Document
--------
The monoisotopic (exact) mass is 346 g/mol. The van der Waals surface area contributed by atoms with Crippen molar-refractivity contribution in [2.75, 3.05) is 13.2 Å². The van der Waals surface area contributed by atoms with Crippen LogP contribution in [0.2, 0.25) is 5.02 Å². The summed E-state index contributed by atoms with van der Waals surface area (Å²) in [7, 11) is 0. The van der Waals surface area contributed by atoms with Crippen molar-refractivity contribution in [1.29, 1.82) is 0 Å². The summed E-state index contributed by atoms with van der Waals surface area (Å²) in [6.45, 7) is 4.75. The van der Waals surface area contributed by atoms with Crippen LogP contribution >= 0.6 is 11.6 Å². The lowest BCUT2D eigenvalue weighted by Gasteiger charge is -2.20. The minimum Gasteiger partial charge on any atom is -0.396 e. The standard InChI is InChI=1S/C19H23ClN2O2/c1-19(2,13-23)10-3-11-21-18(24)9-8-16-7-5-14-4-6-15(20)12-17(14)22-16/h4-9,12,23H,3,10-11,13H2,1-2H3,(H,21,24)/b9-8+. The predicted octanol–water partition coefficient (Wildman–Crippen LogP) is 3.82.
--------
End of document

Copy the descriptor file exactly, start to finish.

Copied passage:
The monoisotopic (exact) mass is 346 g/mol. The van der Waals surface area contributed by atoms with Crippen molar-refractivity contribution in [2.75, 3.05) is 13.2 Å². The van der Waals surface area contributed by atoms with Crippen LogP contribution in [0.2, 0.25) is 5.02 Å². The summed E-state index contributed by atoms with van der Waals surface area (Å²) in [7, 11) is 0. The van der Waals surface area contributed by atoms with Crippen molar-refractivity contribution in [1.29, 1.82) is 0 Å². The summed E-state index contributed by atoms with van der Waals surface area (Å²) in [6.45, 7) is 4.75. The van der Waals surface area contributed by atoms with Crippen LogP contribution >= 0.6 is 11.6 Å². The lowest BCUT2D eigenvalue weighted by Gasteiger charge is -2.20. The minimum Gasteiger partial charge on any atom is -0.396 e. The standard InChI is InChI=1S/C19H23ClN2O2/c1-19(2,13-23)10-3-11-21-18(24)9-8-16-7-5-14-4-6-15(20)12-17(14)22-16/h4-9,12,23H,3,10-11,13H2,1-2H3,(H,21,24)/b9-8+. The predicted octanol–water partition coefficient (Wildman–Crippen LogP) is 3.82.